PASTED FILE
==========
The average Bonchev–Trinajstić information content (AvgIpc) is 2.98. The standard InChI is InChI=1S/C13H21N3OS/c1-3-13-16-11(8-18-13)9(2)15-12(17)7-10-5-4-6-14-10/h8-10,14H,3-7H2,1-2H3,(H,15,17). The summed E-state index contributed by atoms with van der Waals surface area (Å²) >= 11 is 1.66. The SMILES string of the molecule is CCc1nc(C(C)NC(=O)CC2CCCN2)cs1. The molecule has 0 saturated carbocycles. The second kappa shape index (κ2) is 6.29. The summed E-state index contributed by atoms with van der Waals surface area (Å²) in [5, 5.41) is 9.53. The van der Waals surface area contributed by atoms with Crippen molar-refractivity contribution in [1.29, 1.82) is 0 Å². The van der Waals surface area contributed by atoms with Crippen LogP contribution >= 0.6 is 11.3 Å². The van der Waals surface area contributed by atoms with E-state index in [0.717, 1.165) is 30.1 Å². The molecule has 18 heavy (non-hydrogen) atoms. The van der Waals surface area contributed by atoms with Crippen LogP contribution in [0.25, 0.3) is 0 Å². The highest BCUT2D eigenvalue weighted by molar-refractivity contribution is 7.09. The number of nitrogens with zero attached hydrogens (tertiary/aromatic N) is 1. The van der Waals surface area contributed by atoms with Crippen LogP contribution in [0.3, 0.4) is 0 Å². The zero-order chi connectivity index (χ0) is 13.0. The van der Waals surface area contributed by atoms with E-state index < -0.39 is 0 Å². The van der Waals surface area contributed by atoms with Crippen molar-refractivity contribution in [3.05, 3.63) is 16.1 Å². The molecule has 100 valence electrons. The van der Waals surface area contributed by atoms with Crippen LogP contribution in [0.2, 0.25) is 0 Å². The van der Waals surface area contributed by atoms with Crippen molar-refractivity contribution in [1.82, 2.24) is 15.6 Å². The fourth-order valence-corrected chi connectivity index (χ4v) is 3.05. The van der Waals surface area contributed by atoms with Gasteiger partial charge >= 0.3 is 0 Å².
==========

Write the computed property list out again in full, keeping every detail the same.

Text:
The average Bonchev–Trinajstić information content (AvgIpc) is 2.98. The standard InChI is InChI=1S/C13H21N3OS/c1-3-13-16-11(8-18-13)9(2)15-12(17)7-10-5-4-6-14-10/h8-10,14H,3-7H2,1-2H3,(H,15,17). The summed E-state index contributed by atoms with van der Waals surface area (Å²) >= 11 is 1.66. The SMILES string of the molecule is CCc1nc(C(C)NC(=O)CC2CCCN2)cs1. The molecule has 0 saturated carbocycles. The second kappa shape index (κ2) is 6.29. The summed E-state index contributed by atoms with van der Waals surface area (Å²) in [5, 5.41) is 9.53. The van der Waals surface area contributed by atoms with Crippen molar-refractivity contribution in [1.29, 1.82) is 0 Å². The van der Waals surface area contributed by atoms with Crippen LogP contribution >= 0.6 is 11.3 Å². The van der Waals surface area contributed by atoms with E-state index in [0.717, 1.165) is 30.1 Å². The molecule has 18 heavy (non-hydrogen) atoms. The van der Waals surface area contributed by atoms with Crippen LogP contribution in [0.25, 0.3) is 0 Å². The highest BCUT2D eigenvalue weighted by molar-refractivity contribution is 7.09. The number of nitrogens with zero attached hydrogens (tertiary/aromatic N) is 1. The van der Waals surface area contributed by atoms with Crippen LogP contribution in [0.3, 0.4) is 0 Å². The zero-order chi connectivity index (χ0) is 13.0. The van der Waals surface area contributed by atoms with E-state index < -0.39 is 0 Å². The van der Waals surface area contributed by atoms with Crippen molar-refractivity contribution in [3.05, 3.63) is 16.1 Å². The molecule has 100 valence electrons. The van der Waals surface area contributed by atoms with Crippen LogP contribution in [0.2, 0.25) is 0 Å². The van der Waals surface area contributed by atoms with Crippen molar-refractivity contribution in [1.82, 2.24) is 15.6 Å². The fourth-order valence-corrected chi connectivity index (χ4v) is 3.05. The van der Waals surface area contributed by atoms with Gasteiger partial charge >= 0.3 is 0 Å².